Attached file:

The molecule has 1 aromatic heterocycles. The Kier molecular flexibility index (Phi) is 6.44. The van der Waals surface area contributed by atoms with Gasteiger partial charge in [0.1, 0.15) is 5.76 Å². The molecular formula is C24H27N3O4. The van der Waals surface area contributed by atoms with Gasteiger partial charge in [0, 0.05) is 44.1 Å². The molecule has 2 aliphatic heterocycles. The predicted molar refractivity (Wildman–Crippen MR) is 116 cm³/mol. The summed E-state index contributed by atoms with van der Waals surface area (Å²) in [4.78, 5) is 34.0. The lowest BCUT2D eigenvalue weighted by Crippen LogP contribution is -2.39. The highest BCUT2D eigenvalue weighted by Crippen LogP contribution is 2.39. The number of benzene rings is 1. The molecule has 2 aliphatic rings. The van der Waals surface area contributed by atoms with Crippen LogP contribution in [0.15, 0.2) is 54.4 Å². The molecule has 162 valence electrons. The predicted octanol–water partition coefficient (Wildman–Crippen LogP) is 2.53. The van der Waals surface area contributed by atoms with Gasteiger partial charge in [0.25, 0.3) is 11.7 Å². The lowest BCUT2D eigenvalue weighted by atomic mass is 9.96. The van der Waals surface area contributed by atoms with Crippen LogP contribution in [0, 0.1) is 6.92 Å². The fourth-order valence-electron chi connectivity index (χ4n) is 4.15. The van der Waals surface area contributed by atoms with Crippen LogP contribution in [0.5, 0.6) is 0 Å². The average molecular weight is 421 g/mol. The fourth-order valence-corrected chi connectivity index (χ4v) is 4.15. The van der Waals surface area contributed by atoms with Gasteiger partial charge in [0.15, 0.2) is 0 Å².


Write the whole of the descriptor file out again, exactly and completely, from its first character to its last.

The molecule has 1 aromatic heterocycles. The Kier molecular flexibility index (Phi) is 6.44. The van der Waals surface area contributed by atoms with Gasteiger partial charge in [0.1, 0.15) is 5.76 Å². The molecular formula is C24H27N3O4. The van der Waals surface area contributed by atoms with Gasteiger partial charge in [0, 0.05) is 44.1 Å². The molecule has 2 aliphatic heterocycles. The predicted molar refractivity (Wildman–Crippen MR) is 116 cm³/mol. The summed E-state index contributed by atoms with van der Waals surface area (Å²) in [4.78, 5) is 34.0. The lowest BCUT2D eigenvalue weighted by Crippen LogP contribution is -2.39. The highest BCUT2D eigenvalue weighted by Crippen LogP contribution is 2.39. The number of benzene rings is 1. The molecule has 2 aliphatic rings. The van der Waals surface area contributed by atoms with Crippen LogP contribution in [0.15, 0.2) is 54.4 Å². The molecule has 162 valence electrons. The predicted octanol–water partition coefficient (Wildman–Crippen LogP) is 2.53. The van der Waals surface area contributed by atoms with Gasteiger partial charge in [0.25, 0.3) is 11.7 Å². The lowest BCUT2D eigenvalue weighted by atomic mass is 9.96. The van der Waals surface area contributed by atoms with Crippen LogP contribution in [0, 0.1) is 6.92 Å². The fourth-order valence-electron chi connectivity index (χ4n) is 4.15. The van der Waals surface area contributed by atoms with Crippen LogP contribution in [0.5, 0.6) is 0 Å². The average molecular weight is 421 g/mol. The fourth-order valence-corrected chi connectivity index (χ4v) is 4.15. The van der Waals surface area contributed by atoms with Gasteiger partial charge in [0.15, 0.2) is 0 Å².